Standard Life Aberdeen is set to lose about £109 billion ($153.8 billion) in assets under management following discussions with a client related to its merger.
Lloyds Banking Group and its subsidiary Scottish Widows — a life insurance, retirement and investment business – is launching a review of its investment management arrangements and has given notice to terminate its investment arrangements with the firm. About £109 billion of wealth and retirement assets were run by legacy Aberdeen entities.
Lloyds Banking Group and Scottish Widows committed to discussions over the six months following the completion of the 2017 merger between Standard Life and Aberdeen Asset Management.
A regulatory filing by Standard Life Aberdeen said that, following the conclusion of the six-month period, Lloyds and Scottish Widows said they intend to review their long-term investment management arrangements, including those currently undertaken by legacy Aberdeen entities. The filing said the review also covers arrangements agreed to by Aberdeen with Lloyds Banking Group when the money management firm acquired Scottish Widows Investment Partnership from the banking group in 2014.
Standard Life Aberdeen said the revenue associated with these assets under management represents less than 5% of the merged firm's 2017 pro forma figures.
"We are disappointed by this decision in the context of the strong performance and good service we have delivered for LBG, Scottish Widows and their customers," said Keith Skeoch and Martin Gilbert, Standard Life Aberdeen's CEOs, in the filing. "We will be discussing the implications of this with LBG and Scottish Widows."
Lloyds and Scottish Widows have sent notices to the firm seeking to terminate the investment management arrangements relating to the assets, enabling a review to take place. Arrangements agreed at the time of the merger state that any termination is subject to a 12-month notice period before it takes effect.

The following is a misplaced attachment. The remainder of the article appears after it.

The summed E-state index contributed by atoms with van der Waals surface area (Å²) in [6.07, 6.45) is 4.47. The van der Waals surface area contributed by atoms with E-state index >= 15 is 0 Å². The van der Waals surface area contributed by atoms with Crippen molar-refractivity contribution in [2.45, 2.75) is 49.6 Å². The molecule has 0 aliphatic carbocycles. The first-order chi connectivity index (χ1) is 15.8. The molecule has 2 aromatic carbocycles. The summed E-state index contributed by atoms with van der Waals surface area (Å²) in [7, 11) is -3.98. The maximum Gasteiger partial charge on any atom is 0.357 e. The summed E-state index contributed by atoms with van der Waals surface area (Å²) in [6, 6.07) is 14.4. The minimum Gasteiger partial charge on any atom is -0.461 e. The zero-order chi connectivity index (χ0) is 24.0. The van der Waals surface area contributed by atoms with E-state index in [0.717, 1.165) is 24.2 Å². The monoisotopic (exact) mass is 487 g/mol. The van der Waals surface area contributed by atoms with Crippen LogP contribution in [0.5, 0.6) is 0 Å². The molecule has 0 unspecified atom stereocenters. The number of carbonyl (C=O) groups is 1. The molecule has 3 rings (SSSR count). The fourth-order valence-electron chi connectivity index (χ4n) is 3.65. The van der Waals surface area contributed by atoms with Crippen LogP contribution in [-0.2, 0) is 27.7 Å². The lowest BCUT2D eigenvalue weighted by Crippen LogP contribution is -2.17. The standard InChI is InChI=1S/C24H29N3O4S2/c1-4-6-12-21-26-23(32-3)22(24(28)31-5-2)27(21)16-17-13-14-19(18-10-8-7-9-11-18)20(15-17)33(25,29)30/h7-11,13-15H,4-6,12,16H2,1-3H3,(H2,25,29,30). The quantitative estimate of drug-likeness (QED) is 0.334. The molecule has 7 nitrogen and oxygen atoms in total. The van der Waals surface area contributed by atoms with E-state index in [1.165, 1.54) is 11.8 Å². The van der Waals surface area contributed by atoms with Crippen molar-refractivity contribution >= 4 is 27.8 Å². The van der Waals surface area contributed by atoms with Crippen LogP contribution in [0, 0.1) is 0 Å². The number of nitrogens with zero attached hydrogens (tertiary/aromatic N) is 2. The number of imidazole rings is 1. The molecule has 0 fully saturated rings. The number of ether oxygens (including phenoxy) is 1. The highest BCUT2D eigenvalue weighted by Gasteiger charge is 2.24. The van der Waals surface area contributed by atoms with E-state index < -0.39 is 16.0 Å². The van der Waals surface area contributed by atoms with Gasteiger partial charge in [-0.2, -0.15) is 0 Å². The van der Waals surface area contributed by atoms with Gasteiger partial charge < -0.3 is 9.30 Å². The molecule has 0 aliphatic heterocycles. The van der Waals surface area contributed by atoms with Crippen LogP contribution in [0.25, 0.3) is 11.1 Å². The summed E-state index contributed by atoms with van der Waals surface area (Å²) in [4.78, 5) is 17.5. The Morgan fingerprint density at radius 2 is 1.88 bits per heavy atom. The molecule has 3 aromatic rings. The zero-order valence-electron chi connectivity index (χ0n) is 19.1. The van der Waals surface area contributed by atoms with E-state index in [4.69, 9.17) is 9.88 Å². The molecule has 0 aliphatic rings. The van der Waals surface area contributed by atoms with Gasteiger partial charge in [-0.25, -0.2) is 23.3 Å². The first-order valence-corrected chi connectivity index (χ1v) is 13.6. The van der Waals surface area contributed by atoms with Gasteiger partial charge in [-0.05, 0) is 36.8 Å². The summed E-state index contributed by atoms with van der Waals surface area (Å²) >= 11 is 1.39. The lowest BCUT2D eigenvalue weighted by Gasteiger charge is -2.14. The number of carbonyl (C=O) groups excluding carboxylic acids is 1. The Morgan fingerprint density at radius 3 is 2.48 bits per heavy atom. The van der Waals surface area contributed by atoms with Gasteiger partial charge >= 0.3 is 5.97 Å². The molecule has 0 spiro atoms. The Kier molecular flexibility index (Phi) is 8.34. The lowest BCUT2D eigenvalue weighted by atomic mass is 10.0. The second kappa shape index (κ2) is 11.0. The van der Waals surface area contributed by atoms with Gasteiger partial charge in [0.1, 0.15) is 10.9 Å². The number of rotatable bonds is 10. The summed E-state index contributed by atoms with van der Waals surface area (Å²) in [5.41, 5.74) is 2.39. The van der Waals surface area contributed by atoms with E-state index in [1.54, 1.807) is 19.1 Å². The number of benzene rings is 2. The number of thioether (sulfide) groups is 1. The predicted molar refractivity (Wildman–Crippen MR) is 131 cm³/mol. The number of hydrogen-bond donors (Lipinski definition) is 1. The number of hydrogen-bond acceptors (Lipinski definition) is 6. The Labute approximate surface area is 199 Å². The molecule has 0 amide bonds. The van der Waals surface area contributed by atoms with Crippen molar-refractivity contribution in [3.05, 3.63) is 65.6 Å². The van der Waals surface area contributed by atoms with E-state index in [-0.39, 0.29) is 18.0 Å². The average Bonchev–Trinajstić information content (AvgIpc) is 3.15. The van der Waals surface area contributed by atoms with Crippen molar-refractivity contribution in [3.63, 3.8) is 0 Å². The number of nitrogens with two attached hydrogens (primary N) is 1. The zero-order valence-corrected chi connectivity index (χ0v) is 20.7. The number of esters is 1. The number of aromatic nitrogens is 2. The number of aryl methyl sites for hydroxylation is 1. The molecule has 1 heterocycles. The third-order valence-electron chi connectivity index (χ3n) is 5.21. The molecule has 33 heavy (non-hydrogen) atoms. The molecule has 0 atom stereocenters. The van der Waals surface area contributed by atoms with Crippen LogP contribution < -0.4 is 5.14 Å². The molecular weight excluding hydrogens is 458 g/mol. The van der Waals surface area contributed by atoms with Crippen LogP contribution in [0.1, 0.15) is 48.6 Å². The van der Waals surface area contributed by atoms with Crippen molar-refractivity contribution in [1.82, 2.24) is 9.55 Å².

As of Sept. 30, Standard Life Aberdeen managed, administered and advised on £646 billion of assets.
Standard Life Aberdeen's share price fell 7.53% on Thursday.
In a separate announcement, Scottish Widows and Lloyds Banking Group confirmed the review of their money management arrangements and that they have given notice to Standard Life Aberdeen over partnership agreements with the legacy Aberdeen Asset Management business.
Regarding the long-term contracts for the management of the about £109 billion in assets by Aberdeen, the announcement said: "These contracts enabled Scottish Widows and (Lloyds Banking Group's wealth business) to terminate the contracts in the event that Aberdeen was subject to a change of control with a material competitor. Aberdeen recently completed a merger with Standard Life PLC, which is a material competitor of Scottish Widows and also of (Lloyds' wealth business). At the time, Scottish Widows and Wealth agreed to delay a decision regarding the exercise of their termination rights for a period of six months following completion of the merger, during which period the parties agreed to discuss in good faith ways to build a successful relationship and address the competition issue."
The announcement said no agreement was reached, and that "Aberdeen has delivered good service and performance." Scottish Widows and Lloyds Banking Group added that they would welcome the participation of Standard Life Aberdeen in its investment management review "if (the firm) is able to resolve the competition issue."
Scottish Widows and Lloyds' wealth business expect to implement new investment management arrangements by the end of the first half of 2019.